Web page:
Football can bring out the best in people. Is this really the motive of Libya's notorious leader? Alan Duncan discusses a potentially unfounded change of tack
Seen from the outside, it’s an intrigue that could perhaps be adapted to an Austin Powers movie. After decades of championing international terrorism, Dr Evil and his cloned son finally decide to go down the straight and narrow. They shock the world through their new-found sense of tolerance and magnanimity of spirit rather than their erstwhile moral depravity. The reason for such a drastic transformation? The sudden realisation that football can provide them with the unlimited access to the fame and power they have long failed to achieve through criminal deeds.
A very unrealistic and far-fetched scenario this most certainly is, but world football has had an unlikely addition to its cast list since January. That was when El Saadi Gadafy, the son of the Libyan leader, Colonel Muammar Gadafy, bought a five per cent stake in Juventus through his company, the Libyan Arab Foreign Investment Company (Lafico). At the time El Saadi, a former Libyan international himself, who is both president of the Libyan champions, El Ittihad, and of his country’s football federation, promised to go even further: “The current stake is just a starting point – over the next few years we are seeking to hold 20 percent of the shares,” he said.
In recent weeks Lafico has again been in the news, this time in a reported bid to take over the financially troubled Greek first division side, PAOK Salonika. Were the deal to to go through, it would offer the Gadafy dynasty another setting to play out the latest episode of a very public rehabilitation.
Long ostracised by the international community for his alleged links with terrorism, Colonel Gadafy, the Libyan leader since 1969, has gone through, or at least is keen to give the impression he has gone through, a latter-day reformation of character. Not only did he bow to international pressure and hand over the two Libyans suspected of carrying out the 1988 Lockerbie bombing, Gadafy has now also indicated he is willing to pay compensation to those who lost family members in the tragedy, alongside the relatives of British policewoman Yvonne Fletcher, shot dead outside the Libyan embassy in London in 1984.
Most observers agree that his pursuits of footballing assets in Europe, which included a failed attempt to buy an Italian Serie C club, L’Aquilla, for £500,000 last year, are an attempt to use football as a fast track to public acceptance and broader reintegration into world affairs.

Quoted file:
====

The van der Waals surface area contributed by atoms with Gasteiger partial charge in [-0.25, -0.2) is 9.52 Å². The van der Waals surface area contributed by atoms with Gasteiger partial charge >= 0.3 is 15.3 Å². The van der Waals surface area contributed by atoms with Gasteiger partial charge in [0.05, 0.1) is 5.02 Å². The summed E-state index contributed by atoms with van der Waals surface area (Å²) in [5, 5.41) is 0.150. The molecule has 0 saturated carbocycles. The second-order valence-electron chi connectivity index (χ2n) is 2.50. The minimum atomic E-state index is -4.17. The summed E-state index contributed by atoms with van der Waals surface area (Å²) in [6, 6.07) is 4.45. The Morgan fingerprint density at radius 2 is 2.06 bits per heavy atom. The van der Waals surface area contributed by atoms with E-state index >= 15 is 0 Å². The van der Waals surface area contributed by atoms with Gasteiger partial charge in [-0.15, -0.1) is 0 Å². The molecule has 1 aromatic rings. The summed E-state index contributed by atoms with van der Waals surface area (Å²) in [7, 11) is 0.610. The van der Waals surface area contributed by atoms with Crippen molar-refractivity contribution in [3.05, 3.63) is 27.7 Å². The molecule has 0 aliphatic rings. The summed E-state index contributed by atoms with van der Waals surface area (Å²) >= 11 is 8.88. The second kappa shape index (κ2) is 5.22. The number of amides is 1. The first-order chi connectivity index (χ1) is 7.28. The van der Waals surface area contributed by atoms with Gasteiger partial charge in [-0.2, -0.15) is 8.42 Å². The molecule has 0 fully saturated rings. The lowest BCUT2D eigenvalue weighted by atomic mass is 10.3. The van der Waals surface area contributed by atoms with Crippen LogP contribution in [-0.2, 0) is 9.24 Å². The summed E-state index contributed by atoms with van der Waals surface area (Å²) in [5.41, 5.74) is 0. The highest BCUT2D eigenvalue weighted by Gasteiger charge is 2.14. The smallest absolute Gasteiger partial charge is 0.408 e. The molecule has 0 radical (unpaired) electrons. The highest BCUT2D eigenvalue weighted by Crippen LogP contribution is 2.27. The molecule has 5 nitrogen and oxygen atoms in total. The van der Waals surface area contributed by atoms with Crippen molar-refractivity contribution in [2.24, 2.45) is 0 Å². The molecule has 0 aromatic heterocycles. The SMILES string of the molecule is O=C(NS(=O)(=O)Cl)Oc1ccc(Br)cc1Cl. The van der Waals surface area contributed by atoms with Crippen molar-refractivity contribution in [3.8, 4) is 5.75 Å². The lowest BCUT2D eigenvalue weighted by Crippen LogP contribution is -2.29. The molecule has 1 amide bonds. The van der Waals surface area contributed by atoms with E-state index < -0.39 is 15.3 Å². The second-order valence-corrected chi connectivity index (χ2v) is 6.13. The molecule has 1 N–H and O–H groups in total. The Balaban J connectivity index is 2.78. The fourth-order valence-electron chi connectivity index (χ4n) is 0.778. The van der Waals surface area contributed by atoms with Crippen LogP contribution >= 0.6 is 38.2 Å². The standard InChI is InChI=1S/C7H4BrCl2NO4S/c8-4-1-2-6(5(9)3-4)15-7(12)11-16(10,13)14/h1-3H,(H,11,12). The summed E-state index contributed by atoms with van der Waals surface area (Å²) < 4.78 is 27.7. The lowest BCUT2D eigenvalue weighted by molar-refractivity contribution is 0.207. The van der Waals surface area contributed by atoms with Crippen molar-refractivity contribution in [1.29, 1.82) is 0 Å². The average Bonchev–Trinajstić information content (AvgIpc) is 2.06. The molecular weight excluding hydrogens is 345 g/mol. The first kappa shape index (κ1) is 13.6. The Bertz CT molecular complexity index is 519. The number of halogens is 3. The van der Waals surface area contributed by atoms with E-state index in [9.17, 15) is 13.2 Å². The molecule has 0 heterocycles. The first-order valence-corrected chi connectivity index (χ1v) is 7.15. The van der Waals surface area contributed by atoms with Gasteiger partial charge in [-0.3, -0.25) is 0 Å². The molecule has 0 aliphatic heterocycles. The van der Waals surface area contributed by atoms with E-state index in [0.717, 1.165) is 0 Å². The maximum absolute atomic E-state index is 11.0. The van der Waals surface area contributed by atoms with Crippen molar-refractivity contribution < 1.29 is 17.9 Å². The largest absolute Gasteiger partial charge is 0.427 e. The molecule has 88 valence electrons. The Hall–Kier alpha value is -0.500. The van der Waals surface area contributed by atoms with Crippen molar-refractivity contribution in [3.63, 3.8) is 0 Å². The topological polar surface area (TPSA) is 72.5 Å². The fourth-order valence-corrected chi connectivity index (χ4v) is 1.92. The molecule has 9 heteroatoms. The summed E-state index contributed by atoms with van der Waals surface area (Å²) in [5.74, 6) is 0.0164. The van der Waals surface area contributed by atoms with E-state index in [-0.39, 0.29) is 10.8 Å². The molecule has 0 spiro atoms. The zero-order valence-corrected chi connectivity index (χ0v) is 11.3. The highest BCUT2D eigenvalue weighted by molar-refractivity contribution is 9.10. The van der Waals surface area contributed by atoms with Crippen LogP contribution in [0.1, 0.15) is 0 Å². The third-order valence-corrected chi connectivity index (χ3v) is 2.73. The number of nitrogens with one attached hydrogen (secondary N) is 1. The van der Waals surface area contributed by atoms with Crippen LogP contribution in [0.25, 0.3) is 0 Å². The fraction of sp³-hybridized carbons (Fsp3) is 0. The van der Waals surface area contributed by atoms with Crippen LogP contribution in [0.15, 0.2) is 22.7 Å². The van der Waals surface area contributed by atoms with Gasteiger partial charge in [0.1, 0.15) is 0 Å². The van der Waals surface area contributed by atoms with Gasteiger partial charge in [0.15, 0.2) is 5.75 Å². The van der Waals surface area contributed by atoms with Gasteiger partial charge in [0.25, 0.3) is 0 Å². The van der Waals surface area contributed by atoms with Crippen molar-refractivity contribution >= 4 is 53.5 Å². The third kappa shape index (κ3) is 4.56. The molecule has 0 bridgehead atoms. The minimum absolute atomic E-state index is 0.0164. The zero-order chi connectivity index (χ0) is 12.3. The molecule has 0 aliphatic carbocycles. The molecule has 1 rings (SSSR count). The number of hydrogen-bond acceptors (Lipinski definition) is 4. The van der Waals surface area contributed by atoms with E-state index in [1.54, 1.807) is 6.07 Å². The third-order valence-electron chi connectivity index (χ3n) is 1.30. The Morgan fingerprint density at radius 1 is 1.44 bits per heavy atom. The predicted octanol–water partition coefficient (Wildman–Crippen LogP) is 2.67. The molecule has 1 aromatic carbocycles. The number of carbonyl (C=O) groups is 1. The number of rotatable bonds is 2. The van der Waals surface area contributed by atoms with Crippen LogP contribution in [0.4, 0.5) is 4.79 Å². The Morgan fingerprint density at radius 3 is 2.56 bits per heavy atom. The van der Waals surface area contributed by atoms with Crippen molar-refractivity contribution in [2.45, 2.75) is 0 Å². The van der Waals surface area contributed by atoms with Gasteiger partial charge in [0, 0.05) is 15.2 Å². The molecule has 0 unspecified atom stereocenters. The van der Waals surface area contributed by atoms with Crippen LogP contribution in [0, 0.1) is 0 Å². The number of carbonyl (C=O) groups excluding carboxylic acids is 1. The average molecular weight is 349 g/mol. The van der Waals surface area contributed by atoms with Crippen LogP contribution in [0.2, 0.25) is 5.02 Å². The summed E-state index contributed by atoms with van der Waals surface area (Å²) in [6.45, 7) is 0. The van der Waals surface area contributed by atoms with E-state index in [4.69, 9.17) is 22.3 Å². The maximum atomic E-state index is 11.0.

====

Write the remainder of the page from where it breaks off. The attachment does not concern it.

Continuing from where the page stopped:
While entering into an agreement to buy all the bananas grown in the Caribbean at prices above market value may not quite achieve that, El Saadi’s stake at Juventus gives him some clout – enough at least to have been able to arrange for this year’s Italian Super Cup to be played in Tripoli. Such a flood of exposure is in sharp contrast to the reclusive life Gadafy Snr was forced to adopt in the past while fleeing from his enemies in the West.
But it is in Libya itself that there is growing evidence of some kind of masterplan. El Saadi’s first target is to win the hosting rights for the 2006 African Cup of Nations – the top five placed teams will qualify directly for the World Cup – and then land the 2010 World Cup, already promised to Africa by his close ally, the FIFA president Sepp Blatter.
With Libya languishing at the wrong end of the world football rankings, purchasing a controlling interest in a club smaller than Juventus has been seen as the prerequisite for developing Libya’s emerging talents in time for the challenge ahead.
Yet the familiar, some would say troubling, quest for supremacy does not stop there, in August El Ittihad announced arguably the biggest transfer coup ever by an African team when the Cameroon striker, Patrick Mboma, joined their ranks in a bid to fulfil their assigned mission of wining the African Champions League.
“Today Gadafy’s focus has shifted to Africa,” said one Libyan journalist, preferring to remain unnamed. “El Saadi was born into football, so this is a natural progression for him. The main point is that Libya is not prepared to be ignored any more – what remains to be seen is whether the West has changed.” The ultimate test of which would surely be if Gadafy Jnr tried to pitch that famous Bedouin tent on some corner of America’s MLS.
From WSC 188 October 2002. What was happening this month